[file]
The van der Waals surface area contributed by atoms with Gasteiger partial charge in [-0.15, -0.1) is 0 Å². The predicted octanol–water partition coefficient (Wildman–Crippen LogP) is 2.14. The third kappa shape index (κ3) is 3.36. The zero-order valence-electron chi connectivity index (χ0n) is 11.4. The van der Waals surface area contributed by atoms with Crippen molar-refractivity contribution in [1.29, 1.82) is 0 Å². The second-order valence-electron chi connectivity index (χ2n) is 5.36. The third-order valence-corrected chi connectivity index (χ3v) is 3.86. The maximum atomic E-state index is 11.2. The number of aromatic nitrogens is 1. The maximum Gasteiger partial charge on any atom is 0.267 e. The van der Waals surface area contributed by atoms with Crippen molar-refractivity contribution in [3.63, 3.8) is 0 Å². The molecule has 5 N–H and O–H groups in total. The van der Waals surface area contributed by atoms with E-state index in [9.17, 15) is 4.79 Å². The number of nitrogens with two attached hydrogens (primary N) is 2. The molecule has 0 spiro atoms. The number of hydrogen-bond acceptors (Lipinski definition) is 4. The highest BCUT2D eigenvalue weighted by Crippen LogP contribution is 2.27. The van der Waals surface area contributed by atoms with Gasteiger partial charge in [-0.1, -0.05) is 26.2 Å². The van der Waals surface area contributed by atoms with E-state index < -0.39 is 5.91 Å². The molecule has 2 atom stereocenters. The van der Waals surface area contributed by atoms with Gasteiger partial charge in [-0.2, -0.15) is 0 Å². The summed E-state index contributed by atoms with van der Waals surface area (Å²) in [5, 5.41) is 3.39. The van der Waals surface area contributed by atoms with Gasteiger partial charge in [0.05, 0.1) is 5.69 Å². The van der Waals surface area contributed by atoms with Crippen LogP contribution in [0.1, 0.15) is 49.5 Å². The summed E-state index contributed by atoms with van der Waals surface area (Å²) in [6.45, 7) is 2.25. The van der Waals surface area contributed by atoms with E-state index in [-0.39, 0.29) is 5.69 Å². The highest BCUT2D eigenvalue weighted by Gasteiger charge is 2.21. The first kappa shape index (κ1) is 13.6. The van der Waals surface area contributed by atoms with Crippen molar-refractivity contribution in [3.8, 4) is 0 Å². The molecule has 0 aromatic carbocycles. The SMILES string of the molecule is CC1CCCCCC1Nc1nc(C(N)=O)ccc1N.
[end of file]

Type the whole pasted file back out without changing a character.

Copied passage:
The van der Waals surface area contributed by atoms with Gasteiger partial charge in [-0.15, -0.1) is 0 Å². The predicted octanol–water partition coefficient (Wildman–Crippen LogP) is 2.14. The third kappa shape index (κ3) is 3.36. The zero-order valence-electron chi connectivity index (χ0n) is 11.4. The van der Waals surface area contributed by atoms with Crippen molar-refractivity contribution in [1.29, 1.82) is 0 Å². The second-order valence-electron chi connectivity index (χ2n) is 5.36. The third-order valence-corrected chi connectivity index (χ3v) is 3.86. The maximum atomic E-state index is 11.2. The number of aromatic nitrogens is 1. The maximum Gasteiger partial charge on any atom is 0.267 e. The van der Waals surface area contributed by atoms with Crippen molar-refractivity contribution in [3.63, 3.8) is 0 Å². The molecule has 5 N–H and O–H groups in total. The van der Waals surface area contributed by atoms with E-state index in [9.17, 15) is 4.79 Å². The number of nitrogens with two attached hydrogens (primary N) is 2. The molecule has 0 spiro atoms. The number of hydrogen-bond acceptors (Lipinski definition) is 4. The highest BCUT2D eigenvalue weighted by Crippen LogP contribution is 2.27. The van der Waals surface area contributed by atoms with Gasteiger partial charge in [-0.1, -0.05) is 26.2 Å². The van der Waals surface area contributed by atoms with E-state index < -0.39 is 5.91 Å². The molecule has 2 atom stereocenters. The van der Waals surface area contributed by atoms with Gasteiger partial charge in [-0.2, -0.15) is 0 Å². The summed E-state index contributed by atoms with van der Waals surface area (Å²) in [5, 5.41) is 3.39. The van der Waals surface area contributed by atoms with Gasteiger partial charge in [0.05, 0.1) is 5.69 Å². The van der Waals surface area contributed by atoms with Crippen LogP contribution in [0.1, 0.15) is 49.5 Å². The summed E-state index contributed by atoms with van der Waals surface area (Å²) in [6.45, 7) is 2.25. The van der Waals surface area contributed by atoms with E-state index in [-0.39, 0.29) is 5.69 Å². The highest BCUT2D eigenvalue weighted by Gasteiger charge is 2.21. The first kappa shape index (κ1) is 13.6. The van der Waals surface area contributed by atoms with Crippen molar-refractivity contribution in [3.8, 4) is 0 Å². The molecule has 0 aromatic carbocycles. The SMILES string of the molecule is CC1CCCCCC1Nc1nc(C(N)=O)ccc1N.